curr_ind = 1 opt = optimize(split_data, interval = c(min(iris_std[curr_ind]), max(iris_std[curr_ind])), subs = iris_std, var_ind = curr_ind) spl = opt$minimum

We now create a list ("spl_list") that contains two elements: first, all the data whose "Speal.Length" is larger than the optimized threshold, and second all the data whose "Speal.Length" is equal to or smaller than the threshold. The idea on how to proceed from now is to take each element and split it into two sub-units, via optimization, as well. This operation will then be continued quasi *ad infinitum*, or until each subset only includes one data point and cannot be split anymore. All the while, the variable along which splitting occurs will be varied: in the present example, the four variables will be used in sequence, and once the fourth variable ("Petal.Width") has been used, we will go back to the first. There is, of course, no particularly good reason to start with the first variable in the data, but then again there is no common rule on which variable to start with. Real-world applications of classification trees therefore actually use a combination of trees, where the sequence of variables is randomized in each. This multi-model approach is termed *Random Forest*. Furthermore, we initialize another empty list ("spl_list_all"), which will be used to record all the subsets created in any of the subsequent splitting operations. It will be used later on to visualize the splits in the data. Accordingly, we assign the list created above as the first element in this "recordings list".

spl_list = list(iris_std[iris_std[,1] > spl,], iris_std[iris_std[,1] <= spl,]) spl_list_all = vector('list') spl_list_all[1:(length(spl_list))] = spl_list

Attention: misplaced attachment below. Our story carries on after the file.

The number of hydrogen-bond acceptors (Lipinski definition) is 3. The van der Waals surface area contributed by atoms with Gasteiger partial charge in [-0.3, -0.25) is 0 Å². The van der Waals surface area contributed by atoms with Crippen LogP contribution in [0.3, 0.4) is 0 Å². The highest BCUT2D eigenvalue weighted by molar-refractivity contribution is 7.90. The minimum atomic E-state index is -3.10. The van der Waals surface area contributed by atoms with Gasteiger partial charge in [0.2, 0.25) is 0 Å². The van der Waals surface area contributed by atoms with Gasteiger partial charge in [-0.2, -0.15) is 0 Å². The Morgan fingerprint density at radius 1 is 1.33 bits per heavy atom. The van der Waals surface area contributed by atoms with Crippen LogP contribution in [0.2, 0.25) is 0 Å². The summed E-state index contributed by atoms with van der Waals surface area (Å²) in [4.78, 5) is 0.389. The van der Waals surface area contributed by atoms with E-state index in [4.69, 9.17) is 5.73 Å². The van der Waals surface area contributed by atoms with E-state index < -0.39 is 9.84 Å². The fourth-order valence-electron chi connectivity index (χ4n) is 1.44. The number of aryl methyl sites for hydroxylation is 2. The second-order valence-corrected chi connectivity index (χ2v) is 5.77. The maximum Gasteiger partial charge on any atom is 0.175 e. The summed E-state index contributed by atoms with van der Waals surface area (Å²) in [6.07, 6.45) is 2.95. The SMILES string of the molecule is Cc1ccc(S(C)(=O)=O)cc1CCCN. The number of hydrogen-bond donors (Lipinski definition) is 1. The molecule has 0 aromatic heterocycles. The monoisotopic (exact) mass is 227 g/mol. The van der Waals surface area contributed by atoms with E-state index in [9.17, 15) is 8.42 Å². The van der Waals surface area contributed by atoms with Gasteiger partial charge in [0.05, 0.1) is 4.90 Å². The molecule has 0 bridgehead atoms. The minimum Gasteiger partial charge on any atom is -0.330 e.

Next, we write a loop that performs the iterative splitting in a generalized scheme. Hence, we only need to run the loop once to perform *all* splits in the entire data set. To this end, we first write an inner loop that iterates over every element in the list containing the subsets created in the last splitting operation ("spl_list"). What we want to do for every subset is to perform a splitting operation as described above for the whole data set. We do, however, need to make this procedure conditional i) on the existence of more than one data point in the subset at hand (otherwise, there is no point in trying to split; i.e. a terminal "subset", or "leaf", has been reached) and ii) that the minimum and maximum values of the varible along which to split are not identical. Not fulfilling the latter condition does not necessarily mean that there is only one data point in the subset; nevertheless it is impossible to split the data along that variable if there is no range of values defined for it. If both conditons are fulfilled, then the subset is split along the variable of the subsequent index relative to the prior one (so in the first iteration it is the second column in the data, "Sepal.Width"), using again the *optimize* function. Note that we now supply the xth element of the list containing the subsets of the first splitting ("x" being the loop index) as the data on which to perform the new split, and the prior variable index ("curr_ind") increased by 1. We create a new empty list ("spl_list_next") and immediately add the two new subsets, i.e. the data lying above or below the threshold computed via the optimization. Note that the new list is only initialized during the first iteration, as it is to be filled with new subsets while looping over the prior subsets. After the loop is completed, the list will, at the present stage, contain four subsets; two from the first original subset and two from the second one.